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Demand response is a cheaper answer.
When we electrify heating, we will need seasonal storage too which is a challenge for both batteries and demand response. In Denmark they are injecting heat to aquifers which can be extracted in the winter for district heating.
A decade ago there was a report of a housing scheme in Alberta where solar thermal on garage roofs was used to heat the ground below. Extracted by GSHP during the winter. If it works there, it'll work anywhere. And there's a house in our village in Shropshire which has a similar system installed - don't know the economics though.
 

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  • Nuclear output always remains constant unless refuelling, or maintenance or failures. There is NO load following in the UK.
That isn’t really true. It is a matter of economics and also the flexibility of the plants. They can turn down but it takes a while to turn up again and the effective cost saving of doing so is probably negative. If they turn down to buy back negatively proved Energy they would also lose out on production at times when the energy has a positive price. But they are commercial operators and do what is in their interests. It has been a market since 1990.


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That isn’t really true. It is a matter of economics and also the flexibility of the plants. They can turn down but it takes a while to turn up again and the effective cost saving of doing so is probably negative. If they turn down to buy back negatively proved Energy they would also lose out on production at times when the energy has a positive price. But they are commercial operators and do what is in their interests. It has been a market since 1990.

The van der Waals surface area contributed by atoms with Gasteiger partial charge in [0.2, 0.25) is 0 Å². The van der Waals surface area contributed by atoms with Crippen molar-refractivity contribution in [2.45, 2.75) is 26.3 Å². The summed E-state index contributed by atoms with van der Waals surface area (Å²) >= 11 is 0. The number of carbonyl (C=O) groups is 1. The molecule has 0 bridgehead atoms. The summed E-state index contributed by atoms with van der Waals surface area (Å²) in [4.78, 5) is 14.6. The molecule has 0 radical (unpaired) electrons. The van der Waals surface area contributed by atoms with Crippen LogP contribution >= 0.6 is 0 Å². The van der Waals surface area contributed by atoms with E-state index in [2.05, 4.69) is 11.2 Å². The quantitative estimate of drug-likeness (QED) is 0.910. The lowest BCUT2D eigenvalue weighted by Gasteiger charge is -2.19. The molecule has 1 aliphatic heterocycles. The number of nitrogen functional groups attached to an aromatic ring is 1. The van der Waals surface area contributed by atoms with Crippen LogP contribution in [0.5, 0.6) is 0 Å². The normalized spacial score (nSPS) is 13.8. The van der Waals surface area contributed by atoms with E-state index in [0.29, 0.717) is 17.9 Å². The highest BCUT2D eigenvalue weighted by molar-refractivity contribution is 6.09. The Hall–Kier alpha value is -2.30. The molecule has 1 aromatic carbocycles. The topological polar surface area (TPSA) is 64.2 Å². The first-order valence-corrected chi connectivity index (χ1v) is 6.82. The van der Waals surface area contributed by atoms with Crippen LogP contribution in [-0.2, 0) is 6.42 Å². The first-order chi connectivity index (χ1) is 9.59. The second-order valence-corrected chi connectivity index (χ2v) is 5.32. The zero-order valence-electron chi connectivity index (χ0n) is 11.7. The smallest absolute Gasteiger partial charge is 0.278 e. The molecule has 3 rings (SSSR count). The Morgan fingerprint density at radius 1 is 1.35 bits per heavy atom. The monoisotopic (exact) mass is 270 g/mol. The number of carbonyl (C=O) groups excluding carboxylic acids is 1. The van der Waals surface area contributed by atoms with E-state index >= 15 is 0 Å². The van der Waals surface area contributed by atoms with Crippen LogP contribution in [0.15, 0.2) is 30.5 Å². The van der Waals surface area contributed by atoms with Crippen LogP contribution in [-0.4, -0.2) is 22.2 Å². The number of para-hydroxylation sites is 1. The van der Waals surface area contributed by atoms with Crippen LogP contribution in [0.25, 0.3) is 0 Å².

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No, you are wrong.They just run flat out unless they are broken or doing maintenance.
 

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By turning down any of the UK's elderly nuclear power plants, aka any sort of load following, what sort of COSTS would be saved.??????
 

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There were reports in the press that they reduced output last month to cope with increased renewables.
Correct and they did so... EDF asked to lower Sizewell nuclear plant output to help balance UK grid

 

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A decade ago there was a report of a housing scheme in Alberta where solar thermal on garage roofs was used to heat the ground below. Extracted by GSHP during the winter. If it works there, it'll work anywhere. And there's a house in our village in Shropshire which has a similar system installed - don't know the economics though.
Thanks for sharing that, that's a really interesting project. The Caerau Mines initiative could do something similar.
 

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Discussion Starter #232
As someone just said on an online conference, where would you rather put your infrastructure investment millions - airports, ports, office buildings, shopping centres, oil and gas, care homes, student accommodation, solar plants? The relevance of the ones other than solar is that they were all seen as safe havens by investors 3 months ago.
 

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I'd argue that Care Homes still are, even if there are less residents going forwards an awful lot more money will be thrown at them!
 

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Discussion Starter #234
I'd argue that Care Homes still are, even if there are less residents going forwards an awful lot more money will be thrown at them!
Maybe the sector in the long term but you wouldn't find any strong performing companies to invest in at the moment.
 

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When daytime electricity price goes negative, are solar farms performing great as investments? Or are some still making money due to subventions or fixed FIT that are not available anymore?
 

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When daytime electricity price goes negative, are solar farms performing great as investments? Or are some still making money due to subventions or fixed FIT that are not available anymore?
They mostly have feed in tariffs or the CFD FIT which protects them against the price movements. The instantaneous low prices are an aberration. Overall the cost of PV is now much lower than (for example) nuclear energy which will have the same CFD FIT contract structure. But for much longer!
 
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